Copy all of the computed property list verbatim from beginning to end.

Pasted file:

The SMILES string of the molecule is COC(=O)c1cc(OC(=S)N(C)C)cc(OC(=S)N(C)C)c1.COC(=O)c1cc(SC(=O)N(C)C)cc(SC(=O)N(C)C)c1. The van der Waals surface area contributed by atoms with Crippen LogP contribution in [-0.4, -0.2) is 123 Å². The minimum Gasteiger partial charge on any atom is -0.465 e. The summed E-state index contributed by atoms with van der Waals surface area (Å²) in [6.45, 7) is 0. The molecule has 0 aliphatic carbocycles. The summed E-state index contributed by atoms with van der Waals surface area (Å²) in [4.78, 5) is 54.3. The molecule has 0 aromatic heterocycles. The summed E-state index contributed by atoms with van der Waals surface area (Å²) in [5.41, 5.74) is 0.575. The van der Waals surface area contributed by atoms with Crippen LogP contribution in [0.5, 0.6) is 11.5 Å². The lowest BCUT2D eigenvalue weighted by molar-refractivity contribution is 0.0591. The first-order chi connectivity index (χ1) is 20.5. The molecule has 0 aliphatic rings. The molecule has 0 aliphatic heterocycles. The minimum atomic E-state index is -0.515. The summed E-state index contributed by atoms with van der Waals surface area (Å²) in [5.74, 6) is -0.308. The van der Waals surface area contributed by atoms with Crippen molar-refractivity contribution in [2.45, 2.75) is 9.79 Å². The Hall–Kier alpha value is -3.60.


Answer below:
The SMILES string of the molecule is COC(=O)c1cc(OC(=S)N(C)C)cc(OC(=S)N(C)C)c1.COC(=O)c1cc(SC(=O)N(C)C)cc(SC(=O)N(C)C)c1. The van der Waals surface area contributed by atoms with Crippen LogP contribution in [-0.4, -0.2) is 123 Å². The minimum Gasteiger partial charge on any atom is -0.465 e. The summed E-state index contributed by atoms with van der Waals surface area (Å²) in [6.45, 7) is 0. The molecule has 0 aliphatic carbocycles. The summed E-state index contributed by atoms with van der Waals surface area (Å²) in [4.78, 5) is 54.3. The molecule has 0 aromatic heterocycles. The summed E-state index contributed by atoms with van der Waals surface area (Å²) in [5.41, 5.74) is 0.575. The van der Waals surface area contributed by atoms with Crippen LogP contribution in [0.5, 0.6) is 11.5 Å². The lowest BCUT2D eigenvalue weighted by molar-refractivity contribution is 0.0591. The first-order chi connectivity index (χ1) is 20.5. The molecule has 0 aliphatic rings. The molecule has 0 aliphatic heterocycles. The minimum atomic E-state index is -0.515. The summed E-state index contributed by atoms with van der Waals surface area (Å²) in [5.74, 6) is -0.308. The van der Waals surface area contributed by atoms with Crippen molar-refractivity contribution in [2.45, 2.75) is 9.79 Å². The Hall–Kier alpha value is -3.60.